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Interview with Steven Patchak, VP of UIC Students For Trump

I conducted this interview because I believe that before we label someone a racist, xenophobe, or bigot, we should actually get to know them.



Joe Padilla: “So I wanted to start this by asking what your background is and what family you come from?”

Steven Patchak: “Well, my mom is 100% Mexican actually, she and her 10 siblings, she’s one of 11, and my grandparents crossed the border illegally in 1980 or 1981, my Dad is a 5th or 6th generation American, with roots in Ireland or Poland.”

Joe: “That’s funny because I’m a fellow light-skinned Latino, my Dad’s 100% Latino and my Mom’s white.”

SP: “Yeah, I don’t look like it at all, I look like my Dad.”

JP: “I understand well!”

*Laughter around our paleness*

SP: “So that’s my background, my Mom was born there, I was born here in Chicago, in the suburbs. So that’s my background. I consider myself American, very average American.”

Pre-Presidential Trump and the Announcement

JP: “So how did you first hear about Trump’s campaign, did you hear about it when he first announced?”

SP: “You know, I’ve actually read his books before, Crippled America and The Art of the Deal, which is my favorite one. My Dad runs restaurants, he’s the director of operations, something along those lines, and he’s a big fan of Trump as a business man, before- the man’s done great things with his business. So he had read the books whenever, and I read the book, The Art of the Deal, and I heard he was running, I was already biased positively towards him, given that in everything he said, the strong controversy, I can’t say I agree with everything he says, I don’t think anyone can say that for every candidate, no way that everyone’s 100% on board with anyone. So, for me, it’s less about the policies itself, we have to be honest with ourselves, the President only has so much power when it comes to policy. None of these candidates can do everything they’re saying. There’s no way Congress and the legislature would approve most of these policies.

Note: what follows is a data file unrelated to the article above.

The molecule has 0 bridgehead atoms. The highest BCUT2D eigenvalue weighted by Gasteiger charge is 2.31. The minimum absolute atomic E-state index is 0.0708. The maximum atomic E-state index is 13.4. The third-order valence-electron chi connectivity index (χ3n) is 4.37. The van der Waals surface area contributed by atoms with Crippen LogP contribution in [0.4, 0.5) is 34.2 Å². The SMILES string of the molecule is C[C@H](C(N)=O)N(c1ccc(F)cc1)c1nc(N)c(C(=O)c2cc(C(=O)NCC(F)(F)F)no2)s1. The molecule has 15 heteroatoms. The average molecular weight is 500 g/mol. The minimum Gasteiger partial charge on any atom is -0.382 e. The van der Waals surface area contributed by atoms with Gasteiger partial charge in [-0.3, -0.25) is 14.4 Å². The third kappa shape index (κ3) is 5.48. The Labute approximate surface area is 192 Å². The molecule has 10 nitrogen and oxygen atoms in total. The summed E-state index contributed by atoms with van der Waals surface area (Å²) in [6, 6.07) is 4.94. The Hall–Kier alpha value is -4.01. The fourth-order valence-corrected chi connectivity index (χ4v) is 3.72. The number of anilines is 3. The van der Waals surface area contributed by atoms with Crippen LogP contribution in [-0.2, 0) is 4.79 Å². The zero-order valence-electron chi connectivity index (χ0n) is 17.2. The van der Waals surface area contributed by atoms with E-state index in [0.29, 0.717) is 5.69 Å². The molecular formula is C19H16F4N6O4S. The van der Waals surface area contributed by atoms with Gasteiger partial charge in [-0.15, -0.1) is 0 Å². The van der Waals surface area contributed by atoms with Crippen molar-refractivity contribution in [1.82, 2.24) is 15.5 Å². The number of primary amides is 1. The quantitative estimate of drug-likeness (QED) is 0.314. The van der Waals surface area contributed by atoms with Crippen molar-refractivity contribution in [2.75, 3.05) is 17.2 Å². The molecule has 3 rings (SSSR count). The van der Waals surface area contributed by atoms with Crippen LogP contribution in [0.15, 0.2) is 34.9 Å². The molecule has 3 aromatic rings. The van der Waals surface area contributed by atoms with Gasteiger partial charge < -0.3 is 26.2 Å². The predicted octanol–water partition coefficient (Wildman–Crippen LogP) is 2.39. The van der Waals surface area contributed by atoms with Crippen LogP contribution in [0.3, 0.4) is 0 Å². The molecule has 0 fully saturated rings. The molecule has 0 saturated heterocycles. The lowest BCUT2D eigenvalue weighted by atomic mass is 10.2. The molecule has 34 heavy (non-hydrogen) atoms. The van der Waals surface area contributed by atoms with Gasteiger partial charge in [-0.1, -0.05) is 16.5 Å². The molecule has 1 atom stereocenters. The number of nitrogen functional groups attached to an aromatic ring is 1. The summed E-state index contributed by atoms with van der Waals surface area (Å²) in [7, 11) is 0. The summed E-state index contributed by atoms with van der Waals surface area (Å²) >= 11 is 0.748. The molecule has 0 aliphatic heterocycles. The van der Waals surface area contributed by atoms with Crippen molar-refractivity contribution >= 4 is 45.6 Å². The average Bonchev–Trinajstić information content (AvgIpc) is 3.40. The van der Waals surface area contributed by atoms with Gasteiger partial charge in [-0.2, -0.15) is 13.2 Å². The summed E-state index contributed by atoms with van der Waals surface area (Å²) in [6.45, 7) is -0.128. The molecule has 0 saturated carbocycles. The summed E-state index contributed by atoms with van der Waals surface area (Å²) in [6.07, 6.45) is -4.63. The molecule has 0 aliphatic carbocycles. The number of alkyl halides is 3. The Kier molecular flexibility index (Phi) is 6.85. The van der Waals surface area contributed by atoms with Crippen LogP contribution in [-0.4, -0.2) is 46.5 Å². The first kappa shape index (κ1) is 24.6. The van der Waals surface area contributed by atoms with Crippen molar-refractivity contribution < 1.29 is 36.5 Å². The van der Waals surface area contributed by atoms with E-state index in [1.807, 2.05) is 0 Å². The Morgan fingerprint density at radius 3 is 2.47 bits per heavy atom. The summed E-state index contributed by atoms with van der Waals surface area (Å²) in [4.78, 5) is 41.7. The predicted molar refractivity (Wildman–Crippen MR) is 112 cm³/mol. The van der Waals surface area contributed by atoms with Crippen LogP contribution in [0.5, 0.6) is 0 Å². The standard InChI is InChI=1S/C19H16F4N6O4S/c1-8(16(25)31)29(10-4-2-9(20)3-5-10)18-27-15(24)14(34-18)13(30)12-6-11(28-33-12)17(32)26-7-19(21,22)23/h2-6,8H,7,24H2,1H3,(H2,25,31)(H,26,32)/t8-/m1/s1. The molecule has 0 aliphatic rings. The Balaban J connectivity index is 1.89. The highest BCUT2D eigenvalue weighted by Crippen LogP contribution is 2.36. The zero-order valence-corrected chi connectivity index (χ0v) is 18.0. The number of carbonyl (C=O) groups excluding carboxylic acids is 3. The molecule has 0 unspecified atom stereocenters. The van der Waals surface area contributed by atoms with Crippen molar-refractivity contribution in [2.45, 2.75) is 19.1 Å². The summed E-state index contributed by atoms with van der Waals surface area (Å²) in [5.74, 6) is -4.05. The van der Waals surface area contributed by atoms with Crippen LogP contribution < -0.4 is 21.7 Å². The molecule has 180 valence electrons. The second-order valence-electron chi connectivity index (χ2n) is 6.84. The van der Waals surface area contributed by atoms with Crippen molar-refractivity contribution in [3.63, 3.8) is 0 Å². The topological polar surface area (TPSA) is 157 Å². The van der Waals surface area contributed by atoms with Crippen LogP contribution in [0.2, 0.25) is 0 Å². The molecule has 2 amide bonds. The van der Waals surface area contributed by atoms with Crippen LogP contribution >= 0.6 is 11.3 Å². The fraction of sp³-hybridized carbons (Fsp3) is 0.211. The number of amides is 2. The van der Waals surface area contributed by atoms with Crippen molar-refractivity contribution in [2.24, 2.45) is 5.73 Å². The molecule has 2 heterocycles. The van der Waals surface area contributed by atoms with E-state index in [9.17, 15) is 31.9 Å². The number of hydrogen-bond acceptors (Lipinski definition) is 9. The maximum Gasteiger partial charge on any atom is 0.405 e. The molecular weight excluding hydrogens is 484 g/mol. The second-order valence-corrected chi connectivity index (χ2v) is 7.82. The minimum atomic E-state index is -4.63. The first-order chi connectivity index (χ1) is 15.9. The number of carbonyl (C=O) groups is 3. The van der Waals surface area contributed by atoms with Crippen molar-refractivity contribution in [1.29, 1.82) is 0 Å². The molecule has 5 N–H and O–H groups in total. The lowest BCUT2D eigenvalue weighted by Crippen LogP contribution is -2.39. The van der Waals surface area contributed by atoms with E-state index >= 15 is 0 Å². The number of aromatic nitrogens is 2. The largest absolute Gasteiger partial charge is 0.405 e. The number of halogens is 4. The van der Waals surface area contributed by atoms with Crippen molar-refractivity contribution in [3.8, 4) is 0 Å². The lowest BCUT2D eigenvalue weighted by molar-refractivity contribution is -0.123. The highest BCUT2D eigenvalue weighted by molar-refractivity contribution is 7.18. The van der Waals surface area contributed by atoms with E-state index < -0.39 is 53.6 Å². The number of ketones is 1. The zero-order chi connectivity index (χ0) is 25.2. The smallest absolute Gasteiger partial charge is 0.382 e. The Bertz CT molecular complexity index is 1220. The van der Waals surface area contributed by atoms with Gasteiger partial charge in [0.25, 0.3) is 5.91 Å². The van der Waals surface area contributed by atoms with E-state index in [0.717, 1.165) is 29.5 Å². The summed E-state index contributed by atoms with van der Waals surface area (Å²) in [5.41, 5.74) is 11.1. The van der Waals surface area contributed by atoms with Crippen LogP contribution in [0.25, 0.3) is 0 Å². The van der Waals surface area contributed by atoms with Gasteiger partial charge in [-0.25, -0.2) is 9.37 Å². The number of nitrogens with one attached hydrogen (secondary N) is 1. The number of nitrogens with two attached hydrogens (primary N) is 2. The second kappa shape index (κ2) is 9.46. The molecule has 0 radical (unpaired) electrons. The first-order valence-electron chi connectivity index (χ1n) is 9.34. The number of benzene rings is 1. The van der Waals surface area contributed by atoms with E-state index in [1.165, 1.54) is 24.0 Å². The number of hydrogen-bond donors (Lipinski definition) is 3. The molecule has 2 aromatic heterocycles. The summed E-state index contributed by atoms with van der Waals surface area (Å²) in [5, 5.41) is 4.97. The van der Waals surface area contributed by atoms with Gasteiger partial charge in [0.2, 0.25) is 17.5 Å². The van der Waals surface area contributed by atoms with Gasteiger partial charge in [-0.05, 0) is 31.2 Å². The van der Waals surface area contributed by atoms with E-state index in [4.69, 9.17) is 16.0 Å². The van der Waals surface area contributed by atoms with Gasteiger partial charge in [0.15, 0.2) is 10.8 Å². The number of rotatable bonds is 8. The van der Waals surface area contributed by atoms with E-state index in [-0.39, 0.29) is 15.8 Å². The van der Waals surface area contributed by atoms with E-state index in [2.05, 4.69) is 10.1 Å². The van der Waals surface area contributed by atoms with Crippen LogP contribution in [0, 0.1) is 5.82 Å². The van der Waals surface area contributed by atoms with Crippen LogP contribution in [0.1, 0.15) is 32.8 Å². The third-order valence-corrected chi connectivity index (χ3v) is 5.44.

So, for me, it’s more about what the candidates stand for, in terms of their morals, principles and values, and Trump’s values, morals and principles, I think, are the perfect thing that America needs. The “cut the crap” and just do what we need to do. The thing that I think makes Trump different from other candidates, other candidates say “We’re going to make individuals more successful, prosperous, where I think Trump’s message is “We can’t help you specifically, but we’re going to create an environment where you can be whoever you want to be, depending on how bad you want it. And I think the country is too big for an each, individual person needs this, this, this and this, there’s just too many people for that. We need an environment that allows people to be successful on their own.”

JP: “Yeah, and so you see what Trump stands for is creating more of an environment to help people rather than on the individual, so you’re thinking about this more on the collective, helping the nation collectively, instead of individual policies to benefit specific groups, you see policies that benefit the nation as a whole.”

SP: “Yeah, the nation itself.”

Supports and Disagreement

JP: “So you said earlier that it’s not so much about policy but it is a factor so what policies of his do you support and which do you not support?”